What Android Phones Do that Apple Phones Don’t «

    What Android Phones Do that Apple Phones Don’t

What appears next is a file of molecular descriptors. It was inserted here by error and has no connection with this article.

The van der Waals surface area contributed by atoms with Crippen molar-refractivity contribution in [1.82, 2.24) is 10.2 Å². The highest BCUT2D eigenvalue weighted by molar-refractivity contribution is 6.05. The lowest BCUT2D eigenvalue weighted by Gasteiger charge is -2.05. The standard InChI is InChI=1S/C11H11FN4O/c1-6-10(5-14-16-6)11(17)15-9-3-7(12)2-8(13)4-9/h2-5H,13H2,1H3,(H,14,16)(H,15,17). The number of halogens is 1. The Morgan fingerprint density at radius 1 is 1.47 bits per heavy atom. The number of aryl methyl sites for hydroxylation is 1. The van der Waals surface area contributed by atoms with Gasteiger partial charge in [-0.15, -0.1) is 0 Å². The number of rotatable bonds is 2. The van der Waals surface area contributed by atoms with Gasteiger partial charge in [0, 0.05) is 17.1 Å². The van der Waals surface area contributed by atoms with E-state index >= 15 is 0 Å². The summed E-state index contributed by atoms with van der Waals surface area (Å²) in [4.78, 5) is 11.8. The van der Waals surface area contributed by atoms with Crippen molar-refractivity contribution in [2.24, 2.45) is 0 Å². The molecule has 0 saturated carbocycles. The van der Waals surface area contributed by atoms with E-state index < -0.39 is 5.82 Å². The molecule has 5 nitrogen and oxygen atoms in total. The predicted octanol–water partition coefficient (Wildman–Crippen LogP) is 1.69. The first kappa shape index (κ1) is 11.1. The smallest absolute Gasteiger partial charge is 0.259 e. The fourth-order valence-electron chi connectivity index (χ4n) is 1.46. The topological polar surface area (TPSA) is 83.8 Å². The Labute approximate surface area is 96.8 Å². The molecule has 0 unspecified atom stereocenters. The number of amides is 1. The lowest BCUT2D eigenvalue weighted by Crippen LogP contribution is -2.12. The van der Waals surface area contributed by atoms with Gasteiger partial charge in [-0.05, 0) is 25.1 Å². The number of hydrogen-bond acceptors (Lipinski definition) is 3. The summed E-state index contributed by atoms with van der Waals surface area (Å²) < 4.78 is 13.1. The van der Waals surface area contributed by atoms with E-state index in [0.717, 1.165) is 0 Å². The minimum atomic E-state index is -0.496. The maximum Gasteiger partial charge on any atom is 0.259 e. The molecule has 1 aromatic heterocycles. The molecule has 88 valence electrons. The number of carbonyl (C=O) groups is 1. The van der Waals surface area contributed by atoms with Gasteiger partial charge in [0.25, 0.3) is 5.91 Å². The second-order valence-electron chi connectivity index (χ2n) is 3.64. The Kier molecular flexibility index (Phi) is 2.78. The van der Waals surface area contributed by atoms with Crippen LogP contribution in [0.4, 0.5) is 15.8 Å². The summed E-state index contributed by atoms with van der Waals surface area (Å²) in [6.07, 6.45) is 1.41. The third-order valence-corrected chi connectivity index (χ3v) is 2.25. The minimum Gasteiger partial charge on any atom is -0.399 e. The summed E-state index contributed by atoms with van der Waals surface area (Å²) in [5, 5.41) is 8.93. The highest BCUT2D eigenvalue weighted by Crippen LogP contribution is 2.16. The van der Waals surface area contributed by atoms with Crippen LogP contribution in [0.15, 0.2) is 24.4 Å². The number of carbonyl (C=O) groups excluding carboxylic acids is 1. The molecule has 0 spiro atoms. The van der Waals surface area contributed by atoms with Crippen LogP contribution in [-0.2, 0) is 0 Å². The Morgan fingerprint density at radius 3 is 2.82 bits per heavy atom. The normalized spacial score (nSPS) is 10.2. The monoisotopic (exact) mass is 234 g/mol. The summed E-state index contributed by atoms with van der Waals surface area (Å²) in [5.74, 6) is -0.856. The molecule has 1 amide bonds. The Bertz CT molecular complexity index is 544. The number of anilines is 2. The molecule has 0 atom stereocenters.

Does anyone remember this ad for the Verizon Droid? “Everything iDon’t,” it said, “Droid does!” Of course, the iPhone can do half of those things now, like take 5-megapixel pictures in the dark. And the usefulness of some of the others is up for debate. (What exactly is “Open development?”) But even today, there are some pretty big things the iPhone can’t do, that Android phones can … and you may be surprised by some of them. Come in all different shapes and sizes Here’s one you probably won’t be surprised by, although you might be surprised by some of the weird Android phones out there. A slider phone with a second touch screen instead of a keyboard? In all seriousness, though, the one-size-fits-all iPhone leaves out the people it doesn’t fit. Want a keyboard with actual keys? A gigantic screen, plus a kickstand for watching movies? There’s an Android phone out there for you. There’s even a phone with a slide-out game controller, a la the PSP Go. And speaking of portable PlayStations. Run PlayStation games And I don’t just mean games that were originally made for the Sony PlayStation (although like the Xperia Play. These things are made for gaming, to Sony’s specs, and have access to tons of exclusive games. They can even connect to the PlayStation Network, using will be able to play Android games designed for the PlayStation Certified phones, which just shows how committed Sony is to gaming on Android devices. Buy apps from Amazon That’s right, Amazon has its own “Appstore for Android.” So why would you want to go through its 8-step signup process? Well, first off is the “free app of the day.” These aren’t apps that are normally free, and are being promoted; they’re paid apps, costing as much as $4.99 sometimes, they’re put up for download for free. A new one goes up each day, like it says. You can also use Amazon.com to look for all discounted apps, or to read reviews and look for similar apps, just like you would for any other product you buy from Amazon. A bunch of other stuff? The iPhone doesn’t support text reflow, which is an Android feature that makes it so zoomed-in text on a website fits the screen width, so that you don’t have to swipe back and forth to read paragraphs. It also doesn’t support home screen “widgets,” which let you do things like check your bank balance or the latest news stories without opening an app. There’s even a widget to set your phone to silent mode. With all this stuff Android phones can do that the iPhone can’t, one might ask: Why does anyone buy an iPhone at all? The answer’s as simple as it is obvious. The iPhone’s the best-designed smartphone there is, and it has more and better apps than every Android phone combined. Plus, Apple’s clout means that the wireless carriers can’t mess up its phones, with huge logos and non-uninstallable apps. One size, though, doesn’t fit all. And thanks to Android’s open-source programming code, companies like Sony and Amazon are getting to try some interesting things, that they never would’ve been able to on the iPhone. Jared Spurbeck is an open-source software enthusiast, who uses an Android phone and an Ubuntu laptop PC. He has been writing about technology and electronics since 2008. Note: This article was written by a Yahoo! contributor. Join the Yahoo! Contributor Network to start publishing your own articles. Follow Yahoo! News on Twitter, become a fan on Facebook


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